GSA tips hand on Networx
Building a better radio
Justice shares its XML
Comings and goings
Editorial: Experiments in e-democracy
Miller: CIOs become trusted players
Motola: A step beyond modeling
Welles: Telework blahs
Nadler: Reforming set-asides
IT security gets physical
Technological advances spark dramatic changes in how government handles physical security requirements.
Mary Lacey: Agent of change
A new lease on work
Finding IT candidates gets tougher
DiPentima thinks bigger
On the circuit
New York City holds hearings online
Vote for change
Agency builds automated law office
Quick Look: pcAnywhere bulks up
More IT for warfighting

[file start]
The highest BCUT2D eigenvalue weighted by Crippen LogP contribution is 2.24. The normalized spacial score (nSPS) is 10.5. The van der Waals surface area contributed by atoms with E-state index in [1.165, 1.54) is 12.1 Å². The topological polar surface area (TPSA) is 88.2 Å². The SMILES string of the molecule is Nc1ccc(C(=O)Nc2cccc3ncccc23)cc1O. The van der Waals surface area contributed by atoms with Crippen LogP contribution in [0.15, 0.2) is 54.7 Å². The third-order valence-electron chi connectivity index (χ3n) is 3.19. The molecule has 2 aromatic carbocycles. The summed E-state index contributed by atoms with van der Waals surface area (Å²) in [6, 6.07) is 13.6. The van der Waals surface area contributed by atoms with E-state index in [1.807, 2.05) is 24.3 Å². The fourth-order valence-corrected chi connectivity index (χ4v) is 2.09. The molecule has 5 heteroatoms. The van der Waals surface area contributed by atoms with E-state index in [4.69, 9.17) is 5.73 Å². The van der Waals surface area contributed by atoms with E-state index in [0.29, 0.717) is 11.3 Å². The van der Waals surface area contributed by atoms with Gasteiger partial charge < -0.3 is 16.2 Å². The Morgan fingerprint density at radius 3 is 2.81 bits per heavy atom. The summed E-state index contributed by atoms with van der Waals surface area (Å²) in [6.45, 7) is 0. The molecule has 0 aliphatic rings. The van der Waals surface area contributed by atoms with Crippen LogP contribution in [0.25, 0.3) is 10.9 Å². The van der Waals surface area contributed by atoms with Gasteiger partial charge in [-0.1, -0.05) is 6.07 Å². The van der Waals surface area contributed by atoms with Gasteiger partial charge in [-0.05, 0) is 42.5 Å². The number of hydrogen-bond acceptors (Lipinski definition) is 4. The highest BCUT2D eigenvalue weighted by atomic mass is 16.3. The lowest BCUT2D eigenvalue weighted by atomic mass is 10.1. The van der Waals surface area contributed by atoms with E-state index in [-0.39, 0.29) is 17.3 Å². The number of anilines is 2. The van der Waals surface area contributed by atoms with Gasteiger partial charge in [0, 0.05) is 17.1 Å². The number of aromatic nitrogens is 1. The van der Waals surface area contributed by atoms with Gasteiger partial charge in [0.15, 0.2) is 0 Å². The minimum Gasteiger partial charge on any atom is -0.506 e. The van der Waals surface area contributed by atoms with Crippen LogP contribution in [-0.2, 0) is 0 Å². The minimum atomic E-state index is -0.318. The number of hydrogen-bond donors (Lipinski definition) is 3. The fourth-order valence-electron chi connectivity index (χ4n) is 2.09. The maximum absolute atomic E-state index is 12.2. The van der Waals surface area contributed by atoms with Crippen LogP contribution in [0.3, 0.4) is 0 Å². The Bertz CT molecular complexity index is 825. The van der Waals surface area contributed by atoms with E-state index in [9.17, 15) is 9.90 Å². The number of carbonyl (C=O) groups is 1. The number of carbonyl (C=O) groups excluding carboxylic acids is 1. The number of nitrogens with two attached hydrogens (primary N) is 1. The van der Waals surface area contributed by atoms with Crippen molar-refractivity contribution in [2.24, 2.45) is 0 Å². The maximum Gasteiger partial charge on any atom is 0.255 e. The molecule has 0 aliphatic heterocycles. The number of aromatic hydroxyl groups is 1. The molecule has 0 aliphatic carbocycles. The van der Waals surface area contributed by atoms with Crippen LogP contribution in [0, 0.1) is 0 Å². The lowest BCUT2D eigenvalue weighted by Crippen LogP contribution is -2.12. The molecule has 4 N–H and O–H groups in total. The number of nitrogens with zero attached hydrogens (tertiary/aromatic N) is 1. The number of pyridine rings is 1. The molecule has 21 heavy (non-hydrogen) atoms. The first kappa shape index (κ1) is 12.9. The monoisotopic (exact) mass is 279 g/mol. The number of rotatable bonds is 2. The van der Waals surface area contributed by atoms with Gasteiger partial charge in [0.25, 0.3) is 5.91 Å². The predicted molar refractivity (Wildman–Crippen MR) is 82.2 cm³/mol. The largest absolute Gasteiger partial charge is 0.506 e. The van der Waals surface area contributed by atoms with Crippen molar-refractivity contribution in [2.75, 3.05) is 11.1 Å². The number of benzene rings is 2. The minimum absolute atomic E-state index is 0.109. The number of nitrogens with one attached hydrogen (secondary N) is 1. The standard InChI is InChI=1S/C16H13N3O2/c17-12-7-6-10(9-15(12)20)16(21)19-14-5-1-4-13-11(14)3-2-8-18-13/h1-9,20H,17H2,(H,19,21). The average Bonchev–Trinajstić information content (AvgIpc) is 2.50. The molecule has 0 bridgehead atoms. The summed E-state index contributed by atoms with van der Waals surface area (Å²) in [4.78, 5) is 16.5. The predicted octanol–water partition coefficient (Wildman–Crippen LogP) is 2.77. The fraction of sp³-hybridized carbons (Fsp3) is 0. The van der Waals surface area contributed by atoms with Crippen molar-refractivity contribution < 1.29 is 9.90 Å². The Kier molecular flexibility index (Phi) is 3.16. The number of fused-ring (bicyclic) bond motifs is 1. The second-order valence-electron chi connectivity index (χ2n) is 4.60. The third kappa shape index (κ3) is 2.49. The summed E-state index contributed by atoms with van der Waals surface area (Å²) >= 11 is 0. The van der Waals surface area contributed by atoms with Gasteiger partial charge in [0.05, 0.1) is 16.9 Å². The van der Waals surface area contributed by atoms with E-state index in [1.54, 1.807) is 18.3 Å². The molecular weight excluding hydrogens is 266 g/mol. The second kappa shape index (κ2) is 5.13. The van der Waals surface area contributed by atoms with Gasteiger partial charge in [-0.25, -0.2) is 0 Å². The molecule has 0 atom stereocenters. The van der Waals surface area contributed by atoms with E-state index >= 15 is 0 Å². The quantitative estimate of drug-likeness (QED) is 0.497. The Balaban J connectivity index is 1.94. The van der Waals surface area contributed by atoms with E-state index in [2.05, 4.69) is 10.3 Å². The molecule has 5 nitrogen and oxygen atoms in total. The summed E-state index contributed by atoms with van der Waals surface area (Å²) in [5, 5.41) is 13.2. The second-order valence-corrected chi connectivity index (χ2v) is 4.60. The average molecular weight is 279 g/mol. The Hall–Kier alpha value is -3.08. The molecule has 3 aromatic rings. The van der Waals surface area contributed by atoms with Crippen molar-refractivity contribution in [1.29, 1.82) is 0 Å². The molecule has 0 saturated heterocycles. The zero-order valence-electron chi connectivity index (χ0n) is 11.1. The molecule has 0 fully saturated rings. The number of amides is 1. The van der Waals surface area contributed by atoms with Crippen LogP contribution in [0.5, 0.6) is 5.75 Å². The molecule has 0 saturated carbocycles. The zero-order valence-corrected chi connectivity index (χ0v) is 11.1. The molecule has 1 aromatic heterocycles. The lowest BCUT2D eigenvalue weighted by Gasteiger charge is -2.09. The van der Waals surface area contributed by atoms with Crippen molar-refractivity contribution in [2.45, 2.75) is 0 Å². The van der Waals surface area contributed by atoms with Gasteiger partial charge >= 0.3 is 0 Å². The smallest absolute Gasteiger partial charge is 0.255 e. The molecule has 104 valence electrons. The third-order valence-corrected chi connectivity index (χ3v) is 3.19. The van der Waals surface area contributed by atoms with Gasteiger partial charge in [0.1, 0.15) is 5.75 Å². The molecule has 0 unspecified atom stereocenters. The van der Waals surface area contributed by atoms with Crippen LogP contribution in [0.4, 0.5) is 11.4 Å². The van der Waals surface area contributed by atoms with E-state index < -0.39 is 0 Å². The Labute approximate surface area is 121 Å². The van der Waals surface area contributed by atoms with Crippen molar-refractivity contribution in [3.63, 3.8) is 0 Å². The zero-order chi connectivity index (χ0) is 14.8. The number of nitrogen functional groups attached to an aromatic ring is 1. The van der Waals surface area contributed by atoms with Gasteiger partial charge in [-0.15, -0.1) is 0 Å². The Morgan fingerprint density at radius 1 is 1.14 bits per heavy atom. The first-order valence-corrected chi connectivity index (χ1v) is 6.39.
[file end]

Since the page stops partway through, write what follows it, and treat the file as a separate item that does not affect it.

2 digits or 10?
Privacy panel draws fire
OMB considers A-130 rewrite
E-Mail this page
In the latest issue: Looking back on three decades of big stories in federal IT.
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Hack the Pentagon proved to Defense Department officials that outside hackers can be assets, not adversaries.
Government cybersecurity officials say the presidential policy directive codifies cyber incident response protocols but doesn't radically change what's been in practice in recent years.
The government's departing top acquisition official said she leaves behind a solid foundation on which to build more effective and efficient federal IT.
The National Background Investigations Bureau announced the appointment of its first director as the agency prepares to take over processing government background checks.
Sen. James Lankford (R-Okla.) said agencies are missing out on younger workers because of the government's rigidity, particularly its protracted hiring process.
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